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Lynne Wright says:
Gotta keep up with the times... linear, book-form documentation is becoming obsolete. So I agree with mbaker; we need to rethink all the old-school conventions that we're used to.
I agree with Mark, too.Â But the question remain, what IS the response?Â For the initial transition to online, there was lots of noise about the loss of tactile information.Â How can you read a text if you can't feel the weight of it, or leaf through the pages?Â How do you know where you are in the narrative?Â Whole lotta noise around that.Â Post modernism was kicking into gear, Derrida announced there is no authority in any text, academics started discussing hypertext literature, and on and on.Â We came up with conventions to wrap a large body of text:* Bread crumbs* TOC Tree* Tri-pane* Other (can't think of it right now)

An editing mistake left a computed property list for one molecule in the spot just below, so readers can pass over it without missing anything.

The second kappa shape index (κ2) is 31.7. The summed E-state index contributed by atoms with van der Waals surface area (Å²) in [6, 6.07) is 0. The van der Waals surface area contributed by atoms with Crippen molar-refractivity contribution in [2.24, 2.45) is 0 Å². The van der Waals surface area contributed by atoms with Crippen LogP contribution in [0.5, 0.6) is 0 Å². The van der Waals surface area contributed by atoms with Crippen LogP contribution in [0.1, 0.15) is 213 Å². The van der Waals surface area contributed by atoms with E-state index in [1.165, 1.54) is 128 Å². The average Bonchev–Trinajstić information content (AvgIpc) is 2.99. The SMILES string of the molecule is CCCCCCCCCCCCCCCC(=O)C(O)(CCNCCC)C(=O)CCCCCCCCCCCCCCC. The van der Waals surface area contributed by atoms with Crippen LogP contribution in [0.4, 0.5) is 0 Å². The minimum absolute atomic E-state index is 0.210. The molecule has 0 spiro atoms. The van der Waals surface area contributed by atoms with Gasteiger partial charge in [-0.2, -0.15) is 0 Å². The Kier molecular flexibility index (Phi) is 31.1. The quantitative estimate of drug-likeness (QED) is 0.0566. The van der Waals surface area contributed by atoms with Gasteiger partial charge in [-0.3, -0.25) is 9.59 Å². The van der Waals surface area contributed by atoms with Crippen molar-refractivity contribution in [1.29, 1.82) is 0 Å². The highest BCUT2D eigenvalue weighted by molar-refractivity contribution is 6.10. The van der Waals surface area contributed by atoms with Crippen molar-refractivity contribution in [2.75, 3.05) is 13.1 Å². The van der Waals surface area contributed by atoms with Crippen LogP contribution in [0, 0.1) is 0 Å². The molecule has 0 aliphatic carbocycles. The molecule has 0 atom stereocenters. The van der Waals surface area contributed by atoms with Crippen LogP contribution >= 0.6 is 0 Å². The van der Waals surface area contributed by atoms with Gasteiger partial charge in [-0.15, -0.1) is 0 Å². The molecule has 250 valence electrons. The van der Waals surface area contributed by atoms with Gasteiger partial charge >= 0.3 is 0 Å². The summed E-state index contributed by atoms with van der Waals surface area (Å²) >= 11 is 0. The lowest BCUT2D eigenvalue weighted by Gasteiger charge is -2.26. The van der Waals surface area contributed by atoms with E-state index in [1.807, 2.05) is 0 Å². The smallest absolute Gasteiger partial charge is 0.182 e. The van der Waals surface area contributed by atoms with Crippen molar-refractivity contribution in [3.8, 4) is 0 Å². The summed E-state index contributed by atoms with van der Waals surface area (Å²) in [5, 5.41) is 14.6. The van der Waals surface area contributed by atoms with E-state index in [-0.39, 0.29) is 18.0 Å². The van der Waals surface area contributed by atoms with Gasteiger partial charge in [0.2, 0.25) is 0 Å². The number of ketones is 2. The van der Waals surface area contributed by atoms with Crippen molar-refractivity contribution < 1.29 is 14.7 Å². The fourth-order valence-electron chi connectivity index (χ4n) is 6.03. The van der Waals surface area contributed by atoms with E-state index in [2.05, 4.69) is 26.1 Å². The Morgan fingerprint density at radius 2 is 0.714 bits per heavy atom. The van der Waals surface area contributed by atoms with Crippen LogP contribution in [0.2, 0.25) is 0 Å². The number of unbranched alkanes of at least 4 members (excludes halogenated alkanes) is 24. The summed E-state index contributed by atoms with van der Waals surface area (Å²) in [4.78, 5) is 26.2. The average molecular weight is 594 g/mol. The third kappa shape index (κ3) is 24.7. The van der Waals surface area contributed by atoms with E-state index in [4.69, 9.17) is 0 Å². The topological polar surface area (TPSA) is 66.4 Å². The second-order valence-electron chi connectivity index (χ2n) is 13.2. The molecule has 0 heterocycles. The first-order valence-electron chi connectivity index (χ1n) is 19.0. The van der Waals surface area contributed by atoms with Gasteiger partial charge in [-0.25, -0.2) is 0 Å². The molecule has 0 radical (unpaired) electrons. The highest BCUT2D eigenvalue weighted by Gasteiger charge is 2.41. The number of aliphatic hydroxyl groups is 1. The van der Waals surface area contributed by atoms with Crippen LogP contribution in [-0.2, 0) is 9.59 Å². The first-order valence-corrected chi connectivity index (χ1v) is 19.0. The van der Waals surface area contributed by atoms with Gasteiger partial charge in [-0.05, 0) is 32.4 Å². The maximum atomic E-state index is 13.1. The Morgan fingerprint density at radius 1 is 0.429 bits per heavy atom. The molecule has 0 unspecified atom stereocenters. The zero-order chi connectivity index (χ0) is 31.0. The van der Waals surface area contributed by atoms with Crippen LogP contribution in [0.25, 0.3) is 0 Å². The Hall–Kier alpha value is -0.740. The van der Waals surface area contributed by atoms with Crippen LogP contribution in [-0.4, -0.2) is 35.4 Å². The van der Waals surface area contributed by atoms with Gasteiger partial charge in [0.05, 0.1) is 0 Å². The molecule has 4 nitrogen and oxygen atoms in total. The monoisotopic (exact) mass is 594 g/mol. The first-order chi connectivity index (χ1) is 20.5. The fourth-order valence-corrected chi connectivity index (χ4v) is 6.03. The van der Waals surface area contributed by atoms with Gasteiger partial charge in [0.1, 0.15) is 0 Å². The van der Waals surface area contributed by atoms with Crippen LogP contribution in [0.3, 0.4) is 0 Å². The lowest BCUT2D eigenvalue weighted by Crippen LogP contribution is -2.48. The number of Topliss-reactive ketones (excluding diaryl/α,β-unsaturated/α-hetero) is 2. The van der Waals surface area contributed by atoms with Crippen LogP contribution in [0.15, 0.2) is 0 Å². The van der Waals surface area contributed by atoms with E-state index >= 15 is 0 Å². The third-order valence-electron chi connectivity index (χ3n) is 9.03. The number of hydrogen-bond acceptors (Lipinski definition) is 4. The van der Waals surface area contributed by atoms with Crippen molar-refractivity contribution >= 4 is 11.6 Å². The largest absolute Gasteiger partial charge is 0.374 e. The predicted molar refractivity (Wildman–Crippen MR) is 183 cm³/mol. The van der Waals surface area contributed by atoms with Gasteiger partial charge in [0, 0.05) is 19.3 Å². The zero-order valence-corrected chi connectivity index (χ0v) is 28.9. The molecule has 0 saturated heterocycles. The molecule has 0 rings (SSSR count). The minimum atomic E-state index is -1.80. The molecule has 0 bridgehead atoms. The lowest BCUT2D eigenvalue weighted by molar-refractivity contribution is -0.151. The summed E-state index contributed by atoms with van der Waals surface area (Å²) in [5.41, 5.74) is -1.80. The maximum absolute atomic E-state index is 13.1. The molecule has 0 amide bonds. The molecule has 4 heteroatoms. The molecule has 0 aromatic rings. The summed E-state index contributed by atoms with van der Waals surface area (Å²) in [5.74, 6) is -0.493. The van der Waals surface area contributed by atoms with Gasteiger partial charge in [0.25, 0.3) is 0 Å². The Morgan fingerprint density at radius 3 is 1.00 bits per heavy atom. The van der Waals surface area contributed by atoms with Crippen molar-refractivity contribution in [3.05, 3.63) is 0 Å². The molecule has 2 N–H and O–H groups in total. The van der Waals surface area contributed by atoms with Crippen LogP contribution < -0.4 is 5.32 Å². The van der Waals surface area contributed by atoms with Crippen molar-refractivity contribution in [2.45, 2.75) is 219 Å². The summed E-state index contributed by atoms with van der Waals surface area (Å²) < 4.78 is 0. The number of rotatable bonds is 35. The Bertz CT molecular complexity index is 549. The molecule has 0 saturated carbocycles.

For the page itself, things remained fairly similar to print.Â We could add behaviors (expando sections, links, popups, etc.) but much of the concept of "page" remained.Â Phones make "page" a problem.Â And beyond that, watches! (Let's not go there...)Â It's clear that we can't have a page, but what have we lost by ditching the page, and how can we pay back against that loss?Â
For me, the biggest loss is browsing tabular data.Â I don't mean a large spreadsheet.Â I mean a matrix of options where some things can be combined, and others not.Â So this is a 3 dimensional problem...Â Say, Option Categories, Option Instances (and descriptions), Instances that cross categories.Â There's a lot of information in there.Â It's useful to know the 2 basic dimensions -- category vs instance.Â It's also quite useful to see when an instance crosses categories.Â This tells you more than what the specific options are.Â It tells you about the domain itself...Â How do the options play out in this domain?Â People want and use that information.Â If we ditch tables, how do we intend to give it to them?Â (And please, let's recognize the difference between information and data...Â Tables can present more than just data.)
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